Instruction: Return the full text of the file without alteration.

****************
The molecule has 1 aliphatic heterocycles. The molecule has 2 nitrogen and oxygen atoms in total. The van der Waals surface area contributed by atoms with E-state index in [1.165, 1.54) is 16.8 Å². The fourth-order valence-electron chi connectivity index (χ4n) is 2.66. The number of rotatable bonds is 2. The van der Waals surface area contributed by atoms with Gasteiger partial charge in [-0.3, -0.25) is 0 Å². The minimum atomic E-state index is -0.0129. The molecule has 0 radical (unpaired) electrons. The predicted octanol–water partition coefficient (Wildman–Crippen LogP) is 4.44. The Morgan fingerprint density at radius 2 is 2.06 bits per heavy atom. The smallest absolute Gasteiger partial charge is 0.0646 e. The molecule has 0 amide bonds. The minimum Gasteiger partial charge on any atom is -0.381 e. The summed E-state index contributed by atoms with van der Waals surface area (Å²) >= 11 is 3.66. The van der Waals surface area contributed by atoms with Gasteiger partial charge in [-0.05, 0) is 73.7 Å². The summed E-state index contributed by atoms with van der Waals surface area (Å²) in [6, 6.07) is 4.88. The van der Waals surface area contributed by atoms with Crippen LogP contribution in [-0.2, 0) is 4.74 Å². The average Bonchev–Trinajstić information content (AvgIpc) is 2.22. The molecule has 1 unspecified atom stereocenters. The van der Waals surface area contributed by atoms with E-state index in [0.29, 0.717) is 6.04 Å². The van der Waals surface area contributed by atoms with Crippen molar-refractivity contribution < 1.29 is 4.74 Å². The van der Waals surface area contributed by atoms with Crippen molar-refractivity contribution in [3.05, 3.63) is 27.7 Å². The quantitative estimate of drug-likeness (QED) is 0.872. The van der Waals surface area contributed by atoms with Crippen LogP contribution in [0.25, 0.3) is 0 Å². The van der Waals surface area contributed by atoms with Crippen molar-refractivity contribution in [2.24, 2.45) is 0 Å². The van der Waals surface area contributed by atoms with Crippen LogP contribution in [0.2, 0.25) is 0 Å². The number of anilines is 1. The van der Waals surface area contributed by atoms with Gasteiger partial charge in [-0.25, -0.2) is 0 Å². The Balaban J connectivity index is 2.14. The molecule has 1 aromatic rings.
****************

The molecule has 1 aliphatic heterocycles. The molecule has 2 nitrogen and oxygen atoms in total. The van der Waals surface area contributed by atoms with E-state index in [1.165, 1.54) is 16.8 Å². The fourth-order valence-electron chi connectivity index (χ4n) is 2.66. The number of rotatable bonds is 2. The van der Waals surface area contributed by atoms with Gasteiger partial charge in [-0.3, -0.25) is 0 Å². The minimum atomic E-state index is -0.0129. The molecule has 0 radical (unpaired) electrons. The predicted octanol–water partition coefficient (Wildman–Crippen LogP) is 4.44. The Morgan fingerprint density at radius 2 is 2.06 bits per heavy atom. The smallest absolute Gasteiger partial charge is 0.0646 e. The molecule has 0 amide bonds. The minimum Gasteiger partial charge on any atom is -0.381 e. The summed E-state index contributed by atoms with van der Waals surface area (Å²) >= 11 is 3.66. The van der Waals surface area contributed by atoms with Gasteiger partial charge in [-0.05, 0) is 73.7 Å². The summed E-state index contributed by atoms with van der Waals surface area (Å²) in [6, 6.07) is 4.88. The van der Waals surface area contributed by atoms with Crippen LogP contribution in [-0.2, 0) is 4.74 Å². The average Bonchev–Trinajstić information content (AvgIpc) is 2.22. The molecule has 1 unspecified atom stereocenters. The van der Waals surface area contributed by atoms with E-state index in [0.29, 0.717) is 6.04 Å². The van der Waals surface area contributed by atoms with Crippen molar-refractivity contribution < 1.29 is 4.74 Å². The van der Waals surface area contributed by atoms with Crippen molar-refractivity contribution in [3.05, 3.63) is 27.7 Å². The quantitative estimate of drug-likeness (QED) is 0.872. The van der Waals surface area contributed by atoms with Crippen LogP contribution in [0.25, 0.3) is 0 Å². The van der Waals surface area contributed by atoms with Crippen molar-refractivity contribution in [2.24, 2.45) is 0 Å². The van der Waals surface area contributed by atoms with Crippen LogP contribution in [0.2, 0.25) is 0 Å². The number of anilines is 1. The van der Waals surface area contributed by atoms with Gasteiger partial charge in [-0.25, -0.2) is 0 Å². The Balaban J connectivity index is 2.14. The molecule has 1 aromatic rings.